Byron Reeves did not start out studying video games, but because they combine the most stimuli, whether measured by psychosocial instruments or technical ones–complexity of graphical stimuli in the display, etc.–games became an ideal object of study for him. Arousal from self-representations of Avatars was comparably boring, and since 2008 when the Harvard Business review dedicated an issue to what distracts workers at work, Reeves has wondered if and how the work place could be made as arousing as World of Warcraft.
Complex collaborative games already represent 100s of job tasks by analogy (not just fighting and policing and sports, but more relevant leadership and organizational skills.) One of Cisco’s annual conferences was held in a virtual environment, where employees competed in order to build morale and better teams. Managers worried that using virtual worlds and games to test new work environments would be too expensive if these high-production values were necessary, but by 2009 players were flocking to farmville through facebook and other social media…If this completely unstimulating game was able to also draw large crowds, maybe companies could make a game with just a few $100K?
Microsoft crowd-sourced translation services to employees who gained reputation by playing a game where their translations were harvested from play. Target rewarded reputation scores to checkout cashiers who were faster than others. These efforts to gamify industry were matched by “How to gamify” books on Amazon. Advertisers were gamifying consumer interfaces for movie premiers but also production tasks at Home Depot, like laying tile. But do people want to play at work? Dilbert poked fun at managers offering badges instead of pay raises to employees doing a performance review…
Reeves’ research question is how can we, a little more simply (and cost-effectively), incentivize work? His own role in gamification was to test how games ( like Railroad Tycoon) encouraged players to imagine how to run a company, or empire, more effectively? Why not run your own damn Best Buy Store! In “Best Buy Tycoon”, you gotta build new departments in your department store, in order to get more and learn more about your inventory, plan sales and measure revenues and costs, solve all the customer service problems, etc. Badges earned in the game can be worn by employees in the real store. Maybe the lesson of the day is that we would like to sell service contracts on the phone, so a manager could actually teach employees how to do this well in a game, and tabulate progress on the game (in parallel to his progress in the real world.)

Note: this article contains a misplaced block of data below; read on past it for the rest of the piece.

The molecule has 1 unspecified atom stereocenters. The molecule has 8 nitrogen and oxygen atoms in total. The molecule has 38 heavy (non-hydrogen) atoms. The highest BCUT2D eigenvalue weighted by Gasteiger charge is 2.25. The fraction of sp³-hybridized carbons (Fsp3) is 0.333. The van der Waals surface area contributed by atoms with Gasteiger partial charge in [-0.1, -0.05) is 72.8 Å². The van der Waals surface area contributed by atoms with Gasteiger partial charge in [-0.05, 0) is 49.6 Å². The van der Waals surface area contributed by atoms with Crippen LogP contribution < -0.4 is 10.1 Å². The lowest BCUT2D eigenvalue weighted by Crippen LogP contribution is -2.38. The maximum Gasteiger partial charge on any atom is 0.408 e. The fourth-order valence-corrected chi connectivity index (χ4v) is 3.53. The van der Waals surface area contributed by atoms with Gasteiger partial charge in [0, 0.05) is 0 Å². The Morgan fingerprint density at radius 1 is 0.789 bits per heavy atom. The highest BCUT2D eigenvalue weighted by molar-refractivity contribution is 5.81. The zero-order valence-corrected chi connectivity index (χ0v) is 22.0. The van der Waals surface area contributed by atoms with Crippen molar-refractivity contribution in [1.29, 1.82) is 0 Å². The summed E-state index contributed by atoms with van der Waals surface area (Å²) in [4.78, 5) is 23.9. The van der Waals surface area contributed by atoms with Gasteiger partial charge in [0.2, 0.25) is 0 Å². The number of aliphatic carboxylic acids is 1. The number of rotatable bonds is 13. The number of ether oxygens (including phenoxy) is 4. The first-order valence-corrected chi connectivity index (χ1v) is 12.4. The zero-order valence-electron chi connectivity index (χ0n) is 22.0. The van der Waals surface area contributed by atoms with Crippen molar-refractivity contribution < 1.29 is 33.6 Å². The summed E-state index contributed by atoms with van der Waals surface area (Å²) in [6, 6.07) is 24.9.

A man in the audience asked whether games could really train people to run a business, because the real world is much more complicated than a game. But universities that grant MBAs are already less complicated than real businesses, so the metric of success would just be any improvement on the current education model and job training regime. We don’t have to prove games increase worker productivity or sales yet either, but only show that that the bonus entertainment value engages workers more effectively. Even this might fail for a while and still be a good idea. By analogy, Reeves pointed out that if we brainstormed the idea of movies today, and specced out what would need to be done to make a movie, and as a proof of concept actually made ONE movie in order to prove it worked, would we take a failed movie as a sign that the concept of movies was bad? Its still too early to know how gamification will play in the workplace.
Other questions from the audience: is this a management problem or an engagement problem? Does gamification use the arousal benefit measured in other media of self-representation? The panel on the right of the Best Buy simulation had the title “Seriosity Office of the Game” This is how a developer at Zynga could change the goals of the game or even just tune the reward coefficients (for example points achieved for making more accounts in a call center) in order to incentivize the behavior management wishes to improve. Note to the GAIMS group: if games for learning also use this word “Seriousity” for the measurable benefit of play to achieve a pedagogical goal, this would be a different meaning than the one in the employee training/management context Byron related.
“Seriosity” is a Stanford sponsored Green-Education Game company. They made the Google Free Energy Game but you can’t actually play unless your home is connected to a PG&E smart meter. Byron Reeves was able to test the effect of playing the game for 20 minutes on the player’s own green habits. They also measured the energy use for a 30 day period in 50 households to measure the benefit for conservation. There was a measurable reduction in use of energy, but only while playing the game. Whole Foods also gamified knowledge about inventories, so that employees play when they clock in and clock out on a touch screen.
The next phase will roll this out to mobile, but the question is how do the undesked learn what Whole Foods wants its employees to learn? The goal is to assess the relationship between the game and productivity in the work place, but this requires strictly defining the needle you want to move.